In recent years, many ISPs have started offering modems with a built-in wireless router, negating the need to purchase one on your own to equip your home with Wi-Fi capabilities. You may want to consider buying one anyway. According to the latest American Customer Satisfaction Index (ACSI) survey, ISP customers who purchase a third-party router are all around "happier" with their home Wi-Fi experience.
ASCI routinely surveys customers in the US and subsequently publishes customer satisfaction scores for a variety of products and services. However, this was the first time it measured the in-home Wi-Fi experience.
"For the most part, it was no contest" ASCI said.
Customers who purchased their own router indicated a higher level of satisfaction with their wireless range, the reliability of service (presumably meaning less connection dropouts), the speed at which their router restarts when needed, and cost.
"This is hardly unexpected. After all, equipment is the bread and butter for these third-party companies," ASCI added.
Indeed, the models we identify as being among the best gaming routers offer strong connections and fast speeds, among other bells and whistles. Most of them also afford more granular control of the settings, like the Asus RT-AX88U, for people are comfortable tuning their Wi-Fi on the back end.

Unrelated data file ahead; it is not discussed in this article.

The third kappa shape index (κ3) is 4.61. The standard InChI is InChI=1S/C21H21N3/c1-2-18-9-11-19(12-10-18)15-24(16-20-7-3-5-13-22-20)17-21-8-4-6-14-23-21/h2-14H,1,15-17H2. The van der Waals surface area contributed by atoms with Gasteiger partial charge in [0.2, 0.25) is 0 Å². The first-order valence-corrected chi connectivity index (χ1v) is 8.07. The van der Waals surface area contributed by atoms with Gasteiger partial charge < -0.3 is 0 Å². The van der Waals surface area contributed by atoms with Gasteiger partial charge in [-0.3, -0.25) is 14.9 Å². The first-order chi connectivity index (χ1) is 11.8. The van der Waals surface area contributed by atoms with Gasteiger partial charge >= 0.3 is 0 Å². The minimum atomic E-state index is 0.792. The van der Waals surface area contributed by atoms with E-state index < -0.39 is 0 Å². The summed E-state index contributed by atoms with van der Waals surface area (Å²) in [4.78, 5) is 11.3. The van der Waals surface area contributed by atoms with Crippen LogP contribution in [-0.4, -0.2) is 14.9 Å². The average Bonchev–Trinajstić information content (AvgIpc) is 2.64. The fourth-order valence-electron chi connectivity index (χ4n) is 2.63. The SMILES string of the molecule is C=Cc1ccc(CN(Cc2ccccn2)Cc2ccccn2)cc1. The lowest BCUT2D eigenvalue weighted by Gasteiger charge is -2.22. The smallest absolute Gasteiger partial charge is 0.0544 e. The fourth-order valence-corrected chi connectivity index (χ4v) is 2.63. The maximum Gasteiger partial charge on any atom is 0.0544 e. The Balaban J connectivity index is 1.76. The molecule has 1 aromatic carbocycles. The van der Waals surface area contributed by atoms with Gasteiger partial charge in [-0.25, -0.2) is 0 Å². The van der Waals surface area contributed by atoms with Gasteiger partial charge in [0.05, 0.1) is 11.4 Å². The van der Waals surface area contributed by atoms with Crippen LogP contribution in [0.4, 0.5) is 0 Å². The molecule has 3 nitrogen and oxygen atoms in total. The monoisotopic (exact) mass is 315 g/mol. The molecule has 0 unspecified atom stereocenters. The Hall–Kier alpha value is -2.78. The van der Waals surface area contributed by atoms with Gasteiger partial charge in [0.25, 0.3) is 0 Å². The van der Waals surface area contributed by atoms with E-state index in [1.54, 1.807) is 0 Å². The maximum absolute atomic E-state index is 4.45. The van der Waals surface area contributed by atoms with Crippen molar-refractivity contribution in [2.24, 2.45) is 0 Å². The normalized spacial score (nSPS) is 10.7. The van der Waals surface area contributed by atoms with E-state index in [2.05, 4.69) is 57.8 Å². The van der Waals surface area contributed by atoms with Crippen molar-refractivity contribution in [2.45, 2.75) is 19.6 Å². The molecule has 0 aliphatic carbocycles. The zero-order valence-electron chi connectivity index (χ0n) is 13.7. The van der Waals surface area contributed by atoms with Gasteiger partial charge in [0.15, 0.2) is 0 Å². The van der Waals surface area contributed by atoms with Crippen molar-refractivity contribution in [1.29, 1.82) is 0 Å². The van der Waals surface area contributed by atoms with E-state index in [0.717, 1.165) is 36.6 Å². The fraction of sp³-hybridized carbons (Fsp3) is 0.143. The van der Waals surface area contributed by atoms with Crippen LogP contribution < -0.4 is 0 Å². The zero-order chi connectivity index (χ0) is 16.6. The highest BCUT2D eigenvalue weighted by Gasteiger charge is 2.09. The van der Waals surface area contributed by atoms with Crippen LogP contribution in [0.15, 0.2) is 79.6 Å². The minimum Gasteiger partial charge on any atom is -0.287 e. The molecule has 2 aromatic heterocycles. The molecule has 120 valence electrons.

If there is a surprise to this survey, however, it's that customers who buy a third-party router are notably happier with the cost. This category showed the biggest divide between buying a router and using the one an ISP provides.
What makes this somewhat surprising is that some ISPs still force customers to use their modems. Customers can still ditch the built-in router for a third-party one, but the monthly rental fee for the modem remains the same.
Regardless, the survey data clearly indicates ISPs have room for improvement in this department, and ASCI says that is the takeaway they should focus on. This is especially true with more people working from home or otherwise being stuck at home as a result of the Coronavirus pandemic.
"If there was ever a time for ISPs to put resources into improving in-home equipment, it’s now," ASCI says.